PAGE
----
INTERVIEW
ZACH WEINTRAUB - FILMMAKER
ZACH WEINTRAUB - FILMMAKER

 

by Vanessa Bell

Photo by Robbie Zant

Zach Weintraub’s second film is testament to what can be accomplished on a shoe string, coupled with a little patience and a crystal clear objective. "The International Sign for Choking" showcased in the recent BAFICI in its official international competition category, an impressive accolade for a project which, by his own admission, was filmed with a minimal kickstarter project budget (mainly donations from friends), a Canon 5D Mark II and ‘a bunch of vintage pentax lenses’. And deservedly so, as the finished product belies its modest inception, a slick and engaging portrait of a young American adapting to Porteño life, its idiosyncrasies and all that this entails : clutching at expatriate straws in order to forge a semblance of an identity in otherwise confusing and isolating surroundings.

What motivated you to make this film and what was its premise?

My motivation was just to get back here, at first. That was the genesis. Most people I talked to that lived here in Argentina told me that they had studied on a short program and had really wanted to come back. I guess I wasn’t alone in that feeling. So I also studied here, I left, I made a different movie and then it was time to start thinking of making another one and I thought : why not come back to Argentina.

Is film your background?

Yeah, I was studying film in New York. I was really tired of film school in general. It was actually a leave of absence from my school to come here, like a generic study abroad program. I was here for 5 months, went back, finished school, made my first movie, but the idea occurred to me that I would try to make something here and about that time I was thinking about it, I got invited to come back and screen my first movie at this festival (BAFICI).

That being "Bummer Summer"?

Yeah. So I got brought back, which was super lucky. It had been two years since I’d been here and it was fading and not easy to write and then I came back ideas started pouring in. I guess I should mention that I had found myself a girlfriend here, from here, while I was studying.

To what degree is the film autobiographical?

It’s fully autobiographical up until the movie starts...if that makes any sense.

Would you say then that it’s ‘loosely based’ on personal experience perhaps? There are many incidents in the film which makes one wonder if they are drawn from real events. Is it more a question of basing them on something that actually happened then changing them slightly?

A lot of the stuff that happens in the movie recounts what happened while I was studying in my first trip here, not my second. The original idea for the film was that the character was going to come here to teach English, which is a little generic but also really common. But also I had never done that so I figured it would easier to just write the truth. So when I came here as a student, I had managed to get this job through a film professor, to make 3 short documentaries, and I actually totally blew it.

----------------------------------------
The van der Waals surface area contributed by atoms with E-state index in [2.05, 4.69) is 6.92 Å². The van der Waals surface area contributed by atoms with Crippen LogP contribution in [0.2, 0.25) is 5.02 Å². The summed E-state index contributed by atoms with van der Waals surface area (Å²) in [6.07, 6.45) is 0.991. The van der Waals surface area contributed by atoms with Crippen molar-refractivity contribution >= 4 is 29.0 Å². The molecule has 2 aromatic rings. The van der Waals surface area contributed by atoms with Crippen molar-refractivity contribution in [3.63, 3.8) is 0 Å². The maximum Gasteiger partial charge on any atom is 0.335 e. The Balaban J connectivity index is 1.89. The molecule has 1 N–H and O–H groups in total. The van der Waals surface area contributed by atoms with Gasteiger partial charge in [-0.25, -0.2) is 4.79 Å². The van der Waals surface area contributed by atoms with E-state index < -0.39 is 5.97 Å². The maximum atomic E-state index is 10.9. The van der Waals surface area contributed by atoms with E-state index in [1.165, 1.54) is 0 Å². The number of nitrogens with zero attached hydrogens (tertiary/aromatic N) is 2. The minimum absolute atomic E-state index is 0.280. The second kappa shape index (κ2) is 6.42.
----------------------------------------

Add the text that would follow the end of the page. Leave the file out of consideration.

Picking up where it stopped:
So the ‘writers block’ depicted in the film was essentially true?

Totally. The person I was dealing with stopped emailing me. She said I was obviously not going to comply with what they wanted so they were obviously not going to pay me. So contact just dissapeared. Forget the English idea, I’ll just go with that - I thought - it works, and it really happened.

There are many in-jokes, subtle nuances and peculiarities which I thought you illustrated very well about Argentines and also the interplay between Argentines and expats. Were these all personal observations or did you have to do a degree of research and canvassing of Porteños? Given the short period of time you say were here, those are the the kinds of observations that would perhaps take a couple of years to perceive, and I was quite impressed by that.

Whatever is in the movie is observation that I made over two visits, the second one being very brief, only ten days for this festival. I feel that because I am interested in being a film maker perhaps that’s something that I am always looking for or aware of. So even though I’d only been here for 5 months I was the most connected out of the whole crew, everybody else was here for the first time and didn’t know any Spanish. I still have a lot of trouble, I don’t know how much of it was anxiety regarding Spanish speaking actors but we would do a take and it would be terrible, and none of them are actors.

So they were all friends and ‘conocidos’ then?

Actually the woman who I was staying with in the movie was the woman I stayed here when I was studying here, she was my host mom. The girlfriend in the film was the only actress, and a filmmaker, Sophia Takal. I brought her with me, as well as Brad, who was producing and recording sound and I brought the guy who was shooting it. There were four of us.